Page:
Similarly to how the senators in Julius Caesar turned on the book’s namesake for his extreme power-mongering, in the final battle Macbeth’s people turn on him, and his armies refuse to fight on his behalf. His actions have consequences, but he still believes himself to be untouchable, and that is what destroys him in the duel with Macduff. Macbeth’s massacre of Macduff’s family enrages Macduff, driving him to seek the vengeance that is ultimately Macbeth’s undoing, showing how violence only begets more violence (V, vii, 19-28). Lady Macbeth is not spared either.
Macbeth’s catalyst, the one who pushed him down his path of ruin, eventually meets her fate in a way, similar to Macbeth, that was her own doing. For all her talk of being unsexed and wishing she could do the deed of killing Duncan herself, Lady Macbeth ends up with just as much guilt as her husband, due to her voracious appetite for power (I, v, 45-61). She may not have killed the King herself, but she might as well have, as she says in the end of the story, “All the perfumes of Arabia will not sweeten this little hand”(V, i, 53-55). Her ambitious dreams led her to ruin, just like her husband, leading to her death as well. Macbeth’s character undergoes an extreme transformation from Duncan’s “worthiest cousin” to an unrecognizable tyrant blind to all but his own lust for power. The corrupting influence of ambition gave him power, but at the cost of the love of those he knew and his own sanity. As he says to the doctor, “That which should accompany old age, As honour, love, obedience, troops of friends, I must not look to have; but, in their stead, Curses, not loud but deep, mouth-honour, breath, Which the poor heart would fain deny, and dare not. ”The witches foretold a seemingly marvelous scenario: a rise from Thane to King. However, what seems too good to be true often is, a lesson which the tragic protagonist learned the hard way. As C. S. Lewis once said, “Evil comes from the abuse of free will” 1 Macbeth had a noble future ahead of him, but he destroyed himself and those around him in a vain attempt to change his fate and claim what wasn’t his to own.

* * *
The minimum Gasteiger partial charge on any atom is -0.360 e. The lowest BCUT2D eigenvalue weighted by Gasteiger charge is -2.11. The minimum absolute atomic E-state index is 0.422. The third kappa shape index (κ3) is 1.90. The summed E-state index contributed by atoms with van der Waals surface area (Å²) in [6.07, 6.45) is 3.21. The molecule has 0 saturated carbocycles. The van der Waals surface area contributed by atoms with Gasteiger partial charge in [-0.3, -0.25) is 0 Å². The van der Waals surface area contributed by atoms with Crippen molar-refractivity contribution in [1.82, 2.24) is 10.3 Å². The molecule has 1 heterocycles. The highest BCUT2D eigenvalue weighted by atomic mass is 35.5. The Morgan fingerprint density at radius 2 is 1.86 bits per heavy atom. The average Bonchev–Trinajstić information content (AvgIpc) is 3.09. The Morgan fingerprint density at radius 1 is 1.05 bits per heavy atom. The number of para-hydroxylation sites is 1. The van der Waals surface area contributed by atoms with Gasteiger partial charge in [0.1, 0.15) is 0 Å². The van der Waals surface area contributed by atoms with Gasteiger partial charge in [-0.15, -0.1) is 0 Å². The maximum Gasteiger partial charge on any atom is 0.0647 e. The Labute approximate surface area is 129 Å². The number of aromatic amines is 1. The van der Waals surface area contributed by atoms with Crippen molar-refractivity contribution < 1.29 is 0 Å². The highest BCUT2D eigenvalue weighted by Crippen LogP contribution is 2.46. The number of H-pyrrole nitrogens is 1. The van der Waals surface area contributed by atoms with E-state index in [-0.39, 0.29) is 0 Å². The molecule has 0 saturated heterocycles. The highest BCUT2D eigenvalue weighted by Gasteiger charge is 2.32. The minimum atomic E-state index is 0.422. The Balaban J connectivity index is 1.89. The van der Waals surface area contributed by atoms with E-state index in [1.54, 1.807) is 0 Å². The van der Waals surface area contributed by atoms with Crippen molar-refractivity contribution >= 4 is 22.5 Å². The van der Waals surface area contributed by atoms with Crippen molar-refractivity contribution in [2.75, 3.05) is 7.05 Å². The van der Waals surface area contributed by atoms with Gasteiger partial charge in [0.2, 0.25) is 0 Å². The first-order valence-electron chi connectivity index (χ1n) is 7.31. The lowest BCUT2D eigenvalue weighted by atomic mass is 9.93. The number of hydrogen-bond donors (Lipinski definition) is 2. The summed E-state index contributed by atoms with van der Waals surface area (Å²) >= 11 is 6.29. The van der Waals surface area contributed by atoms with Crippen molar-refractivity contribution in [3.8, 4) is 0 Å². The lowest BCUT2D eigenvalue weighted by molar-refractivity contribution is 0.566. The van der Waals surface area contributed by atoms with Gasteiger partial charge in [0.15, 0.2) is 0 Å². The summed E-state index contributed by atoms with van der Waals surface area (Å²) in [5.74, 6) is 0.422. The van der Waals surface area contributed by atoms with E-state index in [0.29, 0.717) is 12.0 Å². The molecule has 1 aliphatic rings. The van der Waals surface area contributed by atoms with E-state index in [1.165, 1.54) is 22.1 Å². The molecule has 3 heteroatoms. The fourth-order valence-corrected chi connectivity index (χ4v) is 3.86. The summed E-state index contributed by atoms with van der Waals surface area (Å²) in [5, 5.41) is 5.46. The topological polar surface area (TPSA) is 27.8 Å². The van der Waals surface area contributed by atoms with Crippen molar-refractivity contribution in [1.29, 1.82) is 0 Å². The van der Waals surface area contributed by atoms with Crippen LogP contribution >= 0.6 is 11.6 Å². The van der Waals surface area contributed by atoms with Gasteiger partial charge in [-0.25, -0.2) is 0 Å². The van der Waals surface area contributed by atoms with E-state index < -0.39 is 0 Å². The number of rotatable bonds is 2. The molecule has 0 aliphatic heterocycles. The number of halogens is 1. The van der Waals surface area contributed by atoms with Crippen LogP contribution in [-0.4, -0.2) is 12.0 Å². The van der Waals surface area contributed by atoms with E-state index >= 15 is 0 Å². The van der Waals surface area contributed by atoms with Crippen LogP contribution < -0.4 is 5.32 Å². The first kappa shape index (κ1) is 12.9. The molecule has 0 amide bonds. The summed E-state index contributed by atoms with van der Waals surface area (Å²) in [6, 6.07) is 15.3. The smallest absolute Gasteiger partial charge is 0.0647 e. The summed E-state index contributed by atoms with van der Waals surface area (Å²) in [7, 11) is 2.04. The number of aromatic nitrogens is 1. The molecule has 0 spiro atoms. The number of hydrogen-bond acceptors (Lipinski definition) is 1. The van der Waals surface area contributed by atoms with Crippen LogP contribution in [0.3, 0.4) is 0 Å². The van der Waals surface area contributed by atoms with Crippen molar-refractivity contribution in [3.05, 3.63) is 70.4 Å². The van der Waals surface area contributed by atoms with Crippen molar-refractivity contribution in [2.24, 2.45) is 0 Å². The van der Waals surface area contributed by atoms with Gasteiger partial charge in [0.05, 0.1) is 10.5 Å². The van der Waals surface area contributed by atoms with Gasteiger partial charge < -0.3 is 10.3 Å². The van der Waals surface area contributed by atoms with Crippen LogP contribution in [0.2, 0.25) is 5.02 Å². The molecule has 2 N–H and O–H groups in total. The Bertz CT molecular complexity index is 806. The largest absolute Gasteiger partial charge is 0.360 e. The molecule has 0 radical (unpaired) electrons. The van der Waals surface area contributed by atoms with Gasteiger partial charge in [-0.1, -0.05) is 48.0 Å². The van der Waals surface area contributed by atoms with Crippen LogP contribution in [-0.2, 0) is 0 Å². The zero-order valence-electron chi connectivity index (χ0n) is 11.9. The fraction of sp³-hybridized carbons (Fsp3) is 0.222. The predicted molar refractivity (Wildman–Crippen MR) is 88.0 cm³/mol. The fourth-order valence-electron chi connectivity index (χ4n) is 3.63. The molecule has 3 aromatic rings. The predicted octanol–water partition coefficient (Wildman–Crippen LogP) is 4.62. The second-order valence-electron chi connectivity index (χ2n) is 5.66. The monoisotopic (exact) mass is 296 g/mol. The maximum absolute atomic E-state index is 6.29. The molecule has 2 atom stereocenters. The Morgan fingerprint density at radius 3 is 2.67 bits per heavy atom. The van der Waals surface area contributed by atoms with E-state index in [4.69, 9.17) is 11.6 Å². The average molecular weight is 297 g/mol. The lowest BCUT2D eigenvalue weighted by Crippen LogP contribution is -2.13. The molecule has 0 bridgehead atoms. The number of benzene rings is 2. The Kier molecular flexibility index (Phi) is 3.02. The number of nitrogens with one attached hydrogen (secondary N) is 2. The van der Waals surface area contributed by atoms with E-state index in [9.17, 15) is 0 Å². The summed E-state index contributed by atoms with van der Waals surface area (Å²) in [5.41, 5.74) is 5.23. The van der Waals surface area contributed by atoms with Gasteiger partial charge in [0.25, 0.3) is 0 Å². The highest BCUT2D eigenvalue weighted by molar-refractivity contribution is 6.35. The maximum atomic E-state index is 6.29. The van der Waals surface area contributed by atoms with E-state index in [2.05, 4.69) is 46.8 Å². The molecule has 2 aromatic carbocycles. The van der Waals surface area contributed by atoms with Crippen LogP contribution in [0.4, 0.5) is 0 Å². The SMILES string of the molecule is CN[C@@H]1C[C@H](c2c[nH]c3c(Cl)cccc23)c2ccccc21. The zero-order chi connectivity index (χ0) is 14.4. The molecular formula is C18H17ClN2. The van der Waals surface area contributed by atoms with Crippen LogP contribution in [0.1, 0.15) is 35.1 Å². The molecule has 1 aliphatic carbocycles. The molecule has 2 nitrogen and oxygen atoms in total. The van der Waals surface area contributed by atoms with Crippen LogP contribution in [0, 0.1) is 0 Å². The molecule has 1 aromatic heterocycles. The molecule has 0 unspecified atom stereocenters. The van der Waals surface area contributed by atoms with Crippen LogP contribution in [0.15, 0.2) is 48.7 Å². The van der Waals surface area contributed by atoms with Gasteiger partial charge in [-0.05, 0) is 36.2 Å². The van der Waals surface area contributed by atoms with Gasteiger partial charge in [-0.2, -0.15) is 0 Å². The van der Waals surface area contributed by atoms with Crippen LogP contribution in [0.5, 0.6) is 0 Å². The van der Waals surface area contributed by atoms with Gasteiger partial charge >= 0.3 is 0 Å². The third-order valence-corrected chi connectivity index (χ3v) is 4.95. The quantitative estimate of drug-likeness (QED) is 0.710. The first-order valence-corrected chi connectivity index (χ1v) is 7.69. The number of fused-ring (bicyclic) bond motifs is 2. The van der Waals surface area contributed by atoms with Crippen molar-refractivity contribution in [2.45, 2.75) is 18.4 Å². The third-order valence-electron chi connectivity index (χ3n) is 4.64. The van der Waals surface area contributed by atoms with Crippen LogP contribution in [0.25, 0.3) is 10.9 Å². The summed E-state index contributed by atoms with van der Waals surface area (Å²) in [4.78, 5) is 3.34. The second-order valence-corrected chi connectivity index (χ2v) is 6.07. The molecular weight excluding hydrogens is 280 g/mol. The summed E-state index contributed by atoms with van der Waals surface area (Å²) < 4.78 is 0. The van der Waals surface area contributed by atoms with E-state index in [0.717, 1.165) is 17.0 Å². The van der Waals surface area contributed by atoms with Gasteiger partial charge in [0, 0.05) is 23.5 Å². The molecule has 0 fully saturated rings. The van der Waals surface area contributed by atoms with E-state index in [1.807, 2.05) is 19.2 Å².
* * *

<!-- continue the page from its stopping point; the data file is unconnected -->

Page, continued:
Macbeth’s monologue at the beginning of Act I, vii ends with his one reference to ambition, as the only 'spur' to prick on his intention, and at this point he has talked himself into abandoning the project. Lady Macbeth enters to rouse him by calling him 'coward', invoking a concept of manliness, and reducing the issue to gaining the crown (I. vii. 41-4). She avoids confronting the murder itself, or translates it into a more familiar, if revolting, image of what she might have done, in dashing out the brains of her own child.